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In Turkey, a widespread corruption scandal appears to be forcing an odd alliance. On one side is the prime minister, a conservative Muslim. On the other are members of the secular military establishment. As NPR's Peter Kenyon reports, Turkey's leader has done the political equivalent of a 180. He's defending generals who were imprisoned on his watch, while denouncing his own prosecutors.
PETER KENYON, BYLINE: Recep Tayyip Erdogan is no stranger to the capriciousness of Turkey's judicial system, having once been jailed for publicly reciting a poem allegedly intended to incite religious hatred. When Erdogan and the AK Party swept to power over a decade ago, the fear of military coups was still fresh. But as Erdogan consolidated power, prosecutors began going after the military elite and their supporters. Prison terms were handed out to hundreds of men once deemed untouchable.
Political scientist Ersin Kalaycioglu, at Sabanci University, says at the time the government ignored critics who protested that the defendants - generals, journalists, academics - weren't getting fair trials.
ERSIN KALAYIOGLU: Charges were pressed against them, where the evidence seemed to have been tampered severely or the due process of law was not implemented. And it looked as if these trials were political trials rather than legal trials.
KENYON: One complaint involved the religious backgrounds of some of the prosecutors and police, namely that they were motivated by their allegiance to the self-exiled Turkish cleric Fethullah Gulen. Gulen is a former Erdogan ally whose teachings have inspired a network of schools around the world. Once the military leadership was either jailed or politically neutralized, however, analysts say the government grew disenchanted with the Gulen movement.
Author and columnist Mustafa Akyol says what began as a war of words between branches of the religious community escalated when Erdogan moved to close Gulen schools across Turkey. Not long after came the explosive corruption probe, reaching toward the very top of the AK Party - launched, Erdogan said, by gangs within the state, a veiled reference to Gulen supporters in law enforcement.
Suddenly, Akyol says, Erdogan seemed a lot more sympathetic to the complaints of the generals that they had been railroaded in court.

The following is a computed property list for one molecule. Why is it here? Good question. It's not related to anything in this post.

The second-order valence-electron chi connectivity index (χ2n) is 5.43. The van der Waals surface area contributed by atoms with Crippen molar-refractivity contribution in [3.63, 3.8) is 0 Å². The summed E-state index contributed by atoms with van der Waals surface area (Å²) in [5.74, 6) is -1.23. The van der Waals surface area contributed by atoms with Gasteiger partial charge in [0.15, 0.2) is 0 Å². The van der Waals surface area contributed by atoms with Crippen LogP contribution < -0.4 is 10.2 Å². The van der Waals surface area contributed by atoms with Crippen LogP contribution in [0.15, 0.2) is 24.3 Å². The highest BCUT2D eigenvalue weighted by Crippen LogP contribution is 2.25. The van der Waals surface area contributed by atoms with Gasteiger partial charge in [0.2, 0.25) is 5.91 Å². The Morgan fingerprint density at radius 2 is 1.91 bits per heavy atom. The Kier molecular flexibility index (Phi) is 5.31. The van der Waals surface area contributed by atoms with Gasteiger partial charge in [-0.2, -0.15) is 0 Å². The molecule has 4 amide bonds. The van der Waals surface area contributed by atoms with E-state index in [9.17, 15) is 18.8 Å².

MUSTAFA AKYOL: Erdogan now wants them to be retried. I am sympathetic to that cause, as well. But is Erdogan opening this argument because he really wants justice to be served? Or now does he want his own political party to survive this new judicial wave on the party? That's another discussion.
KENYON: Secular opposition party member Farouk Logoglu thinks the prime minister's epiphany was motivated by self-interest.
FAROUK LOGOGLU: (Foreign language spoken)
KENYON: The prime minister says there's no objection to re-staging these coup trials, Logoglu told reporters in Ankara. But what were you thinking before, he asks of Erdogan. Did your moral conscience just now wake up?
Logoglu thinks Erdogan is trying to deflect attention away from the corruption probes, which are continuing despite the sacking of prosecutors and police.
Whether any military retrials can actually be carried out is another question. The Turkish High Court has already reviewed the cases, throwing out some convictions but upholding many others. To put that in perspective, imagine the White House calling for new trials in cases where the Supreme Court had already ruled.
Analyst Mustafa Akyol says the fact that many Turks believe the government can force retrials if it wants to points to a problem bigger than any political rivalry.
AKYOL: The core of the problem is that we don't have a non-partisan, fair, trustable judiciary. And someday, I think we will learn that we need a system of checks and balances constraining power. It's not important who has the state. It's important how the state acts.
KENYON: As with so much about this corruption scandal, there are at present more questions than answers. Few are predicting a restoration of the military to its former prominence. Some continue to hope for judicial reform someday. But the most recent proposals, critics say, would leave the judiciary even more exposed to political pressure.
Peter Kenyon, NPR News, Istanbul. Transcript provided by NPR, Copyright NPR.